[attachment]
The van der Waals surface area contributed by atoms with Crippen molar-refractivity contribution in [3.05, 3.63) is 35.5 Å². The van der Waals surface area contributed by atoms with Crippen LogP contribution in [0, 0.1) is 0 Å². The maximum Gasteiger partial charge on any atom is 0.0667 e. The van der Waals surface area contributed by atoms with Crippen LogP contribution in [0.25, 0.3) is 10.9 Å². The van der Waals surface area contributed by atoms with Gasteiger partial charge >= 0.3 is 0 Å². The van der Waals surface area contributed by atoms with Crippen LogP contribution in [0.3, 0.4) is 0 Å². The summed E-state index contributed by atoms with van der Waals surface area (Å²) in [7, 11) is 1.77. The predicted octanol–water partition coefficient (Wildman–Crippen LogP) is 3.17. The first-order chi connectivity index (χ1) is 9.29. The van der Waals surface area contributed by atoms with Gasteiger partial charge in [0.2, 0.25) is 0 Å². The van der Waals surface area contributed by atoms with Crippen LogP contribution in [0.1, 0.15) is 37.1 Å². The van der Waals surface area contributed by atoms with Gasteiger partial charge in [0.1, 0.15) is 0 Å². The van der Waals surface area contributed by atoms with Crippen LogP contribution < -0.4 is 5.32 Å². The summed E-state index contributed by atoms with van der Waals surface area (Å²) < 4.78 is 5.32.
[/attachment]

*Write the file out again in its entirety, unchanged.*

The van der Waals surface area contributed by atoms with Crippen molar-refractivity contribution in [3.05, 3.63) is 35.5 Å². The van der Waals surface area contributed by atoms with Crippen LogP contribution in [0, 0.1) is 0 Å². The maximum Gasteiger partial charge on any atom is 0.0667 e. The van der Waals surface area contributed by atoms with Crippen LogP contribution in [0.25, 0.3) is 10.9 Å². The van der Waals surface area contributed by atoms with Gasteiger partial charge >= 0.3 is 0 Å². The van der Waals surface area contributed by atoms with Crippen LogP contribution in [0.3, 0.4) is 0 Å². The summed E-state index contributed by atoms with van der Waals surface area (Å²) in [7, 11) is 1.77. The predicted octanol–water partition coefficient (Wildman–Crippen LogP) is 3.17. The first-order chi connectivity index (χ1) is 9.29. The van der Waals surface area contributed by atoms with Gasteiger partial charge in [0.2, 0.25) is 0 Å². The van der Waals surface area contributed by atoms with Crippen LogP contribution in [0.1, 0.15) is 37.1 Å². The van der Waals surface area contributed by atoms with Gasteiger partial charge in [0.1, 0.15) is 0 Å². The van der Waals surface area contributed by atoms with Crippen LogP contribution < -0.4 is 5.32 Å². The summed E-state index contributed by atoms with van der Waals surface area (Å²) < 4.78 is 5.32.